South Africa’s board game scene has been one of rapid growth over the past few years and we’ve gone from seeing very few local board games across a small niche market, to one which sees the hobby entering the mainstream and many emerging local designers starting to appear. It’s an encouraging sign that board games are no longer the exclusive domain of geek culture, even though despite its growing popularity, it’s a platform which few big entertainment companies have really jumped on board with.
ZANews, the product of BothWorlds, is a politically inspired puppet show that could be one of the first big companies to make a play in the board game market with House of Cronies (obvious reference to Game of Thrones), which launched nationally on November 1.
Critical Hit got the opportunity to sit down with creator Pierre Cassuto to talk about why ZANews decided to go down the route of making a board game and the culture of board gaming in South Africa.
So where did the idea of creating a board game based on ZANews come from?
It all started with an initial thought around the elections next year. ZANews has been off the air for the past few years and the company let it would be a good idea to do something to try and keep it relevant. It wasn’t until a friend, who just so happened to be a big Magic the Gathering fan suggested that the best thing to do is to put the puppets in people’s hands and the best way of actually doing that, was in a card game.
However, it’s easier said than done and just copying the world’s best-selling card game was not enough to create a winning game. House of Cronies had gone through as many as seven different iterations and revisions before landing up on its version that was finally ready to take into production. What started as a deep strategic game, was slowly altered to become more appealing and practical each time, with … following the idea notion of easy to learn and difficult to master. This approach meant that every iteration saw more things taken away from the game than added but ended up with a game that ultimately has a wide appeal.
And speaking of wide appeal, much of the games magic lies in political satire which is always likely to be divisive. However, this too was something which was carefully though through as Pierre and his team wanted to create a game that was supposed to spark positive discussion around politics and not create division:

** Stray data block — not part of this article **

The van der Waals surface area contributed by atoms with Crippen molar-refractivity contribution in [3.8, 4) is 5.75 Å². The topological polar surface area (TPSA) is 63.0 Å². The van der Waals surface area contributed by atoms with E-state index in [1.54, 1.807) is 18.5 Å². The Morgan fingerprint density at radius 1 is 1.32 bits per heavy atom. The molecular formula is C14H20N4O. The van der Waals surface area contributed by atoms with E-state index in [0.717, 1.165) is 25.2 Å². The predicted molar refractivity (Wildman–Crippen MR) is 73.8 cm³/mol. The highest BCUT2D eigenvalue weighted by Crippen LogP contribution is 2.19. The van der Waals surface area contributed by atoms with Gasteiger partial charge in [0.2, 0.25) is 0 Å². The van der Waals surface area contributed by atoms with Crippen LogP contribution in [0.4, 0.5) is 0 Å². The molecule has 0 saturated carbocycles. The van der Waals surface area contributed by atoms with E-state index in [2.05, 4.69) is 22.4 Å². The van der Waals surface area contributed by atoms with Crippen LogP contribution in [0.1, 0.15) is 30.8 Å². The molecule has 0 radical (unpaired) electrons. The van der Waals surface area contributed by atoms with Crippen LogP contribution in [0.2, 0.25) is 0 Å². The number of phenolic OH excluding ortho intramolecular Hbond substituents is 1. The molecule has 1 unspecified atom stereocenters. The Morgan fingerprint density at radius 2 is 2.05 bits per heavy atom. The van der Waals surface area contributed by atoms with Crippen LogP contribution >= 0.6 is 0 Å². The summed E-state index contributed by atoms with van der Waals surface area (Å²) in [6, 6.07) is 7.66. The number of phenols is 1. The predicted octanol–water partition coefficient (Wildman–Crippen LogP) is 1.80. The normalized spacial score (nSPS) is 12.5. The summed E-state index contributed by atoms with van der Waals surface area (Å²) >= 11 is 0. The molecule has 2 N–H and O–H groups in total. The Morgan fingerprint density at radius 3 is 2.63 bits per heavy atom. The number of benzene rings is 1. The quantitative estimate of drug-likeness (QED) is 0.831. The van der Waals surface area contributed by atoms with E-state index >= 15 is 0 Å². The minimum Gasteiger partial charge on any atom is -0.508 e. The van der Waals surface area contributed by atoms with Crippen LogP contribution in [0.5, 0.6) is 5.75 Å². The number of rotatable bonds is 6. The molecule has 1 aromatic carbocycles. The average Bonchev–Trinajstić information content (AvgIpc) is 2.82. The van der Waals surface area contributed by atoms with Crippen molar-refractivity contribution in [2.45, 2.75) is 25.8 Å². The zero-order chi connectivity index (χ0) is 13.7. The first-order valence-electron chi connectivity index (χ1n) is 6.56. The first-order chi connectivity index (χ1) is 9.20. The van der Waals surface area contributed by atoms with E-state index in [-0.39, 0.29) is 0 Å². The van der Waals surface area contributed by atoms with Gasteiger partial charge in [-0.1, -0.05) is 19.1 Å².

While early concepts had certain people split around political parties, they eventually ended up with an open concept where a person can choose a cabinet of their choice across a wide variety of South African (and some foreign) personalities. It removes any division and opens up some fun concepts where a person now needs to form different alliances across people who may not actually fit in with their political vision – which if you think about, is kind of what politics is about.
Pierre wanted to make sure that despite the games political content, that it wasn’t just been satire for the sake of being satire but was aimed towards bringing people together and having positive discussions in the future. While you’re unlikely to ever avoid offending someone, Pierre hopes that this game will rather create positive discussions around politics in our country and bring people together rather than separate them along political lines.
House of Cronies was developed over the space of around 18 years, which if you are familiar with the process of board game creation, is actually quite a quick turnaround from concept to production. Part of what allowed him to do this was constantly getting feedback from as many people as possible. Studying an MBA at UCT gave him a wide audience of people to try out the game and he also made an effort to get the game out into the public eye and have people playing it.
After all, if this game is going to be a success, it was going to require people wanting to make it their own and see what works for.
Pierre goes on to share an example about something as simple as having a number displayed on the top right corner versus top left corner was something simple that he could change as a result.